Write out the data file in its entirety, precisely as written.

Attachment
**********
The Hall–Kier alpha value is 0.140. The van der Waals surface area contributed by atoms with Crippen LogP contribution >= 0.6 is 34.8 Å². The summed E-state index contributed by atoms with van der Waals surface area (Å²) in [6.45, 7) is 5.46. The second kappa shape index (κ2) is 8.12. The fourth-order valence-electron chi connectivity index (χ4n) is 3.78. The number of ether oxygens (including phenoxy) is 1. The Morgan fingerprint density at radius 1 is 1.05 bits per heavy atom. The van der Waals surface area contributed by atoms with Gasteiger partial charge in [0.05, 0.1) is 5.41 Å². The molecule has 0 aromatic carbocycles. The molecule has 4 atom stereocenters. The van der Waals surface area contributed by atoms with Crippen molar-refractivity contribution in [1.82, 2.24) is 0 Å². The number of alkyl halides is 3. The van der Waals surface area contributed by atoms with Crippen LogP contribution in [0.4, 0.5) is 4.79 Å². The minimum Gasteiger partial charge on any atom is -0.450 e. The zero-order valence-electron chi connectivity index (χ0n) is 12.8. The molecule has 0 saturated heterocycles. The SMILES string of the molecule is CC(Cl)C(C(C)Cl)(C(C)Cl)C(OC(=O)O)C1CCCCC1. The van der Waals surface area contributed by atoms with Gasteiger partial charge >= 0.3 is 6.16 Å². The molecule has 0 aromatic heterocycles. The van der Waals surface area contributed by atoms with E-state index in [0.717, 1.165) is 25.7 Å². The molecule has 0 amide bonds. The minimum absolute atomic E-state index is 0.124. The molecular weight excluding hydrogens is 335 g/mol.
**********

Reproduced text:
The Hall–Kier alpha value is 0.140. The van der Waals surface area contributed by atoms with Crippen LogP contribution >= 0.6 is 34.8 Å². The summed E-state index contributed by atoms with van der Waals surface area (Å²) in [6.45, 7) is 5.46. The second kappa shape index (κ2) is 8.12. The fourth-order valence-electron chi connectivity index (χ4n) is 3.78. The number of ether oxygens (including phenoxy) is 1. The Morgan fingerprint density at radius 1 is 1.05 bits per heavy atom. The van der Waals surface area contributed by atoms with Gasteiger partial charge in [0.05, 0.1) is 5.41 Å². The molecule has 0 aromatic carbocycles. The molecule has 4 atom stereocenters. The van der Waals surface area contributed by atoms with Crippen molar-refractivity contribution in [1.82, 2.24) is 0 Å². The number of alkyl halides is 3. The van der Waals surface area contributed by atoms with Crippen LogP contribution in [0.4, 0.5) is 4.79 Å². The minimum Gasteiger partial charge on any atom is -0.450 e. The zero-order valence-electron chi connectivity index (χ0n) is 12.8. The molecule has 0 saturated heterocycles. The SMILES string of the molecule is CC(Cl)C(C(C)Cl)(C(C)Cl)C(OC(=O)O)C1CCCCC1. The van der Waals surface area contributed by atoms with Gasteiger partial charge >= 0.3 is 6.16 Å². The molecule has 0 aromatic heterocycles. The van der Waals surface area contributed by atoms with E-state index in [0.717, 1.165) is 25.7 Å². The molecule has 0 amide bonds. The minimum absolute atomic E-state index is 0.124. The molecular weight excluding hydrogens is 335 g/mol.